Nicknamed the 'Texas Leica' in account of its larger than life dimensions, the Fuji GW690 is an absolute beast of a camera that exposes a monumental 6x9 negative on 120 roll film. Purportedly created to meet the needs of Japanese tour group photographers this brick of a rangefinder does nothing subtlely. If you were thinking that maybe this would be a great hand holder to get some massive street photography exposures, think again. Its size in photos is easily misleading and despite the leaf shutter in the lens, taking a picture creates a loud 'clack' that is not suited to being indescrete.
So assuming you are not aiming to take photos of large groups of people on holiday, what is this camera good for in 2020? Clearly with only 8 frames on a 120 roll of film its not an inexpensive shooter. Whilst you can hand hold the camera its probably advisable to consider using a tripod and use it for slow, deliberate photography. For me, landscapes will probably be the primarily application of this camera.
This is the first model of the GW690 series; the other two variants have slightly modified designs which I personally prefer less. The one main difference is the removable lens hood on the model I was switched to one that is not removable on the II and III. This was a big deal for me as I aim to only keep two full sets of filters in 52mm and 77mm thread mounts, meaning I will need to use a step up ring to use the 77mm filters. When the lens hood is not extended on the II and III you will not be able to change shutter speed or aperture which struck me with great liklihood to cause great annoyance. In use the camera operates very well, with smooth focusing, a surprisingly bright rangefinder and two stroke film advance. There is no light meter on any of the models but there are other small refinements made with the later versions: strap lugs were moved to one per side as opposed to two on the same side and more importantly a shutter lock was added to prevent unwanted exposures. As each frame is so expensive, I do wish the first version had this.
These cameras are plentiful in Japan but much less so in the UK. Buying from Japan means that VAT and potentially import duty are also liable for payment when this item is delivered (plus a service fee from Parcelforce). I used this tool to estimate how much that would be, and it came out about right in the end. If buying from eBay its probably best not going for the cheapest one, and really scrutinise the listing, as often you'll see "EXC++++++" to read the description and find it say "Has some small fungus". How you can descibe any photographic equiptment with fungus as EXC or even good is beyond me.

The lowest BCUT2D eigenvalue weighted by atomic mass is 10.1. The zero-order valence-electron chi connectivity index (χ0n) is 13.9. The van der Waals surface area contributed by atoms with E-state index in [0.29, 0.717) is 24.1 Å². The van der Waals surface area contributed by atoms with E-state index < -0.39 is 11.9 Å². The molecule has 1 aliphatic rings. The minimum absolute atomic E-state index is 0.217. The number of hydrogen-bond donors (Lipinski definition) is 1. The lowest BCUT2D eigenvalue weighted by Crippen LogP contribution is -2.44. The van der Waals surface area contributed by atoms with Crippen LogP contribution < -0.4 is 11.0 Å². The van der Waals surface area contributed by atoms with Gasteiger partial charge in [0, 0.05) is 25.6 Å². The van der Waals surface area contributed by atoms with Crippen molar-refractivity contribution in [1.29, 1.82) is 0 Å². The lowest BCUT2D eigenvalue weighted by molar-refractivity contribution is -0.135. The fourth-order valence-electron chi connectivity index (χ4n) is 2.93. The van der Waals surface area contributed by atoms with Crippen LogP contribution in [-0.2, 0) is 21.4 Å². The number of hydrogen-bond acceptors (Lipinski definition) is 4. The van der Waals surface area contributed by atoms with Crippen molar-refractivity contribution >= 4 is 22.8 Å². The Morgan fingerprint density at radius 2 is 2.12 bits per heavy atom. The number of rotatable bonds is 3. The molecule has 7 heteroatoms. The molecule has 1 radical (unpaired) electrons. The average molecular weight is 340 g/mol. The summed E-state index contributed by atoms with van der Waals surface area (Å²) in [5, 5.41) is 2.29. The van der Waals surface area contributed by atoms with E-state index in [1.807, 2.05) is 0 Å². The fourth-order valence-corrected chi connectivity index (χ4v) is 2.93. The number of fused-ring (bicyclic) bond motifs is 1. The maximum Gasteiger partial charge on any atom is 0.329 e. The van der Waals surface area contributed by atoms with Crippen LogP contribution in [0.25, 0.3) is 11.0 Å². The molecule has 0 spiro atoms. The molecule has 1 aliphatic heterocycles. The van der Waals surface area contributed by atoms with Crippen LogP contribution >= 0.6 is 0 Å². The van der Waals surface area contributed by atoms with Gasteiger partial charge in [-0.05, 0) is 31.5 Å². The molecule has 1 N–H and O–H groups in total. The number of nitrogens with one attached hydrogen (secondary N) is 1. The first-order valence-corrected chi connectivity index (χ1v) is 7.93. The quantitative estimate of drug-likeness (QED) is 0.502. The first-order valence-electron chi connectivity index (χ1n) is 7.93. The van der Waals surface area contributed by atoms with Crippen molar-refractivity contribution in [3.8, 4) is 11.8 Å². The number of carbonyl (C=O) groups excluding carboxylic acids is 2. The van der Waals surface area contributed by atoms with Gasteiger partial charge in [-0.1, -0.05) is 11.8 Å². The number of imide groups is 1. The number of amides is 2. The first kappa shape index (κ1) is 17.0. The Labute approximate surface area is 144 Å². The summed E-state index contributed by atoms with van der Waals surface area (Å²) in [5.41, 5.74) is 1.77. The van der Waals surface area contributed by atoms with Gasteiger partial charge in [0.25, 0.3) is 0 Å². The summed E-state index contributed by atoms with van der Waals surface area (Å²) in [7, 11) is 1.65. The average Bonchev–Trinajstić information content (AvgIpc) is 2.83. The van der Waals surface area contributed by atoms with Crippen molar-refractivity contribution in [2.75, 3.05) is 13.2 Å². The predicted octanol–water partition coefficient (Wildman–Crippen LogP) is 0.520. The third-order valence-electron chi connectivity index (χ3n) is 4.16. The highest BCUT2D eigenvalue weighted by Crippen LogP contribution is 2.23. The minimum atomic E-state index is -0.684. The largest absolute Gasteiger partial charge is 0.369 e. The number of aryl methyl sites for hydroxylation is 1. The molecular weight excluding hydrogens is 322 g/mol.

I've been thinking alot about aspect ratios recently, finding myself drawn away from 35mm and more to 6x4.5 and 6x6. Now 6x9 is basically the same proportions as a standard 35mm frame and so I had considered one of the 6x7 or 6x8 variants of this camera. They tend to be rarer and more expensive and are bascially the same camera with modified film advance gearing and baffles to reduce the frame. You do get 1 and 2 extra exposure though respectively, which with the cost per frame so high, is not to be sniffed at. In the end I decided to spend hundred less and just go for the GW690 and see how I got on with it.
For my first roll I should probably have chosen a film I had used before, but instead went for Ilford's new Ortho 80 emulsion which is not sensitive to red light. It was a pretty overcast day out on the heath but I thought I should get out and get a roll through the camera fast rather than let it linger on a shelf. Lugging it around on a Gitzo tripod with RRS ball headmade for some good exercise too. I really liked the basic operation of this camera, I thought I'd dislike the rangefinder but instead it was actually fine to use. There is something satisfying with the double stroke film advance and also something liberating in only capturing 8 frames per roll. There were several times I set up the tripod, framed up a shot, only then deciding then to not press the shutter. The limitation on frames was a nice challenge to make me more deliberate with what I wanted to capture. Getting the images back the massive negative was really cool to see on my light table, I bet slide film through this would look awesome, thats something I will have to try when sunshine finally reappears in these parts. The film also, unsurprisingly given the large size, scans well. I've recently started ordering prints from the lab doing the scans done myself and I recieved this roll back the same time as the Fuji GS645W (subject of an earlier post). I was very underwhelmed with the prints from this camera, they lacked contrast and the aspect ratio was less pleasing than the 6x4.5 shots. However scanning them in with my Epson v850 / Vuescan and using Negative Lab Pro to do the inversion the shots impressed me much more.